Project Management

What Should a Project Proposal Include?

project-proposal-instructions

If you’re working on writing a project proposal for a potential client or customer, you may be wondering what—exactly—your project proposal should include. While your actual project proposal will depend on the type of project, there are several key sections that every project proposal should include.

5 Elements Every Project Proposal Should Include

If you’re submitting a project proposal from an RFP (request for proposal), chances are the RFP lists exactly what information should be included in the proposal. In those cases, it’s important not to deviate from the outline provided. An RFP is usually created by a company for one of three reasons, it is getting multiple project proposals and knows exactly what they’re looking for, it has stringent regulations on hiring contractors, or it requires a significant approval process to initiate work. Deviating from the provided outline in an RFP can sometimes mean immediate dismissal.

For all other proposals, however, there are certain elements that project proposals should always include:

1. Project Background

The project background is a persuasive element of your proposal. It reinforces the need for the project while introducing how you’ll be able to help attain those goals. This part of your project proposal should include information about why the project is being sought—for instance, problems, challenges, or opportunities that currently exist—and how the project can fulfill those needs.

2. Project Objectives

The objectives in a project proposal communicate the desired outcomes of the project, whether these outcomes are deliverables or results. This part of your project proposal serves not only as an acknowledgment that you fully understand the goals of the project, but also acts as a guide for your own project planning. Consider these objectives the targets that every stage of your project should be aiming toward achieving.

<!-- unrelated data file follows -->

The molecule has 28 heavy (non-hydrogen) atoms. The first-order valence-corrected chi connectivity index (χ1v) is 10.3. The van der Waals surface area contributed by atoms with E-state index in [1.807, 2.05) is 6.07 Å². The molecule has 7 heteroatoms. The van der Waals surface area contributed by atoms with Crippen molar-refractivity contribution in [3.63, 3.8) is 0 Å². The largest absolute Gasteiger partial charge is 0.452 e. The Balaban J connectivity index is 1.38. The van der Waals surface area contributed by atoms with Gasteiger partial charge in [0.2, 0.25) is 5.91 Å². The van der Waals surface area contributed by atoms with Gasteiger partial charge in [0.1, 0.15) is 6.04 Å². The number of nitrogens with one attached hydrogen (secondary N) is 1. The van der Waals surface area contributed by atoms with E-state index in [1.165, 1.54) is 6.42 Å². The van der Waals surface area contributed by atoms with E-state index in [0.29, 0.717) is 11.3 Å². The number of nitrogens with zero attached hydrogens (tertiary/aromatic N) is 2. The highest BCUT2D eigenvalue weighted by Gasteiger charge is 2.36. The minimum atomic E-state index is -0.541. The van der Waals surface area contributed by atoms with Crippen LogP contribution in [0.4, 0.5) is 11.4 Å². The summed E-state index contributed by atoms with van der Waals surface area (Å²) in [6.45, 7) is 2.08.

3. Project Scope

The project scope includes details of what the project will entail. This is where you want to be especially specific, as this sets the direction for the project expectations that will be agreed upon when you write and sign the contract. The scope is usually one of the longer parts of a project proposal. It lets the client know what to expect as well as helps to establish you or your company as the right choice to complete the project. In the project scope, you should include:

  • Key deliverables and what each entails
  • Points of measurement or review
  • Any known issues or risk and how they will be handled
  • Project exclusions, if any need to be defined
  • Assumptions and plans for how you will address uncertain information as it arises
  • Any constraints that may affect the project

4. Plan, Timeline, & Budget

This is the part of the project proposal where you lay out exactly how the project described in the project scope will be completed. Take the time to do this section right, as it will define the proposed timeline and budget requirements for the project. It’s important to go into this section knowing what resources you have available, what their availability looks like, and their costs, as well as a projection for any materials required to complete the project.

Make sure to detail time for review and revisions, contingencies that impact budget, and other information that might affect the timeline, process, or budget, for a more accurate statement of expectations.

5. Next Steps

If the client decides to move forward with the project, what should the next steps be? This may include a final consultation call or meeting, drafting and approving a contract, having an onboarding call, setting a start date, and more. Make it easy for the client to move from saying “Yes, let’s do this” to initiating the project.

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